The Trials of Column Writing
When I got accepted for my internship, songs were sung, dances were danced and birds saluted to. All in all, it was a time to rejoice. I immediately thought my life would be basically the same as Lauren Conrad’s at Teen Vogue. Because like many girls my generation, that is the first thing that pops into my head when I think of internship. Furthermore, my internship involved me writing a weekly column. Cue Sex and the City references; I was going to get my Carrie Bradshaw on.
But then cold lady reality gave me a harsh slap on the face and I realized that life is not a television/reality show (really, they are one and the same). My column is of the street style article variety and the legwork to capture those stylish people on camera is not as easy as those street photographers make it seem. First you have to scout out a person. I have probably been given the moniker “creepy girl who stares at people” around town because more times than I care to reveal I have chased someone down, sat on a bench to observe people’s outfits or casually followed someone for the most opportune photo-taking time.
Then comes the actual photo taking. It has to be straight, centered, clear and not too far or too close, which means I end up in precarious stances to get the shot. Obviously me in a crouching tiger stance taking a picture of someone posing is cause for people to stare inquiringly as they walk by. Clearly I don’t look like a legitimate street photographer. I’ve now sufficiently established my lack of a future in photography.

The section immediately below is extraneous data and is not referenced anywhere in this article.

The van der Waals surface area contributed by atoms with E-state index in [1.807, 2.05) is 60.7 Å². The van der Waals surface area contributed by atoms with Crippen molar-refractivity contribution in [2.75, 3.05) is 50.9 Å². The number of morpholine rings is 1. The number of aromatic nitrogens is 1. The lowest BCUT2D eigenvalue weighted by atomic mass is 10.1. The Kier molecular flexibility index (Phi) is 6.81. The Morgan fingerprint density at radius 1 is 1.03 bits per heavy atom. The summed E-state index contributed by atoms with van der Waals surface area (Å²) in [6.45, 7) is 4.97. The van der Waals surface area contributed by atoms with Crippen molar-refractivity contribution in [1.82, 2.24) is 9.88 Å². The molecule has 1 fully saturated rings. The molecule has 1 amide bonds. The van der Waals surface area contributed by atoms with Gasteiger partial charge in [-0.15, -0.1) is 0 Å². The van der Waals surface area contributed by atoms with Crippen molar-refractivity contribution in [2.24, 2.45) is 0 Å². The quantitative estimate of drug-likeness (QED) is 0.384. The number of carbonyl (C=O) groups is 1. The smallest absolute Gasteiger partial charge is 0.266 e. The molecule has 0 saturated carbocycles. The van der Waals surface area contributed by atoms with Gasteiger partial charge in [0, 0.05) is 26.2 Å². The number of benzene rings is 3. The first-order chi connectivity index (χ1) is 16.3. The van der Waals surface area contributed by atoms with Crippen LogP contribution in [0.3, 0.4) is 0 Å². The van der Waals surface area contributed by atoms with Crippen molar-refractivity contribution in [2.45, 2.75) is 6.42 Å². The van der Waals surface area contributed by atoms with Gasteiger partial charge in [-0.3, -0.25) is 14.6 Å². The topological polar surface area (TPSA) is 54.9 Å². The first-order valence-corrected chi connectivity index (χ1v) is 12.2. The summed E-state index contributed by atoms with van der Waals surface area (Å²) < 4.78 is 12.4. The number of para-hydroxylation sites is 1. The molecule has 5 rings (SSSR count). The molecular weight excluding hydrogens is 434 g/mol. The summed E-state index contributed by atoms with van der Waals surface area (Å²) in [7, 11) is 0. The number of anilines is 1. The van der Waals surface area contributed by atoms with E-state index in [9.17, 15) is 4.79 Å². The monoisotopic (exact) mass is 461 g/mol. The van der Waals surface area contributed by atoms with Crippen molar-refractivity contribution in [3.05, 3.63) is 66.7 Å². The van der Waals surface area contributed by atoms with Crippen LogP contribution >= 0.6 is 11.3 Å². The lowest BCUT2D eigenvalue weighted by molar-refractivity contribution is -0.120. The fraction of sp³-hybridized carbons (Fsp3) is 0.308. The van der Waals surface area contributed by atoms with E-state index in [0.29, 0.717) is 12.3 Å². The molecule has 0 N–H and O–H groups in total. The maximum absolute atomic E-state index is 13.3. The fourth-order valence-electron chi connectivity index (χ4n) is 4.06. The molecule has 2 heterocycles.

The second half of the job is a little easier because I feel more in my element with my hands on a keyboard than on a camera. However, words rarely ever just flow out and appear on the page as a masterpiece. Fellow writers will know this pain well. My pesky muse is fickle and often thinks it’s funny to run away and hide from me. I love fashion but sometimes there’s only so much I can say about how this piece is both functional and stylish. For the sake of my many readers (aka my mom) and my sanity, I had to vary things up a little.
A column is a weekly occurrence, so it’s pretty much a given that I need to submit something every week. Sounds easy in theory but when you put that in context with real life, school–three part-time jobs and two other obligations (what doesn’t everyone do this much?)–time is often cut down to the wire.
But with all that said and done, I’ve enjoyed my internship tremendously. I learned to stalk like a pro, to employ innovative ways of reiterating the same thing, and to use the excuse: “Sorry, can’t! I have a deadline” flawlessly. I wouldn’t trade those quizzical stares from strangers on the street, late nights begging my muse to stop playing around or exasperated sighs from my friends at my lack of a social life, for anything.
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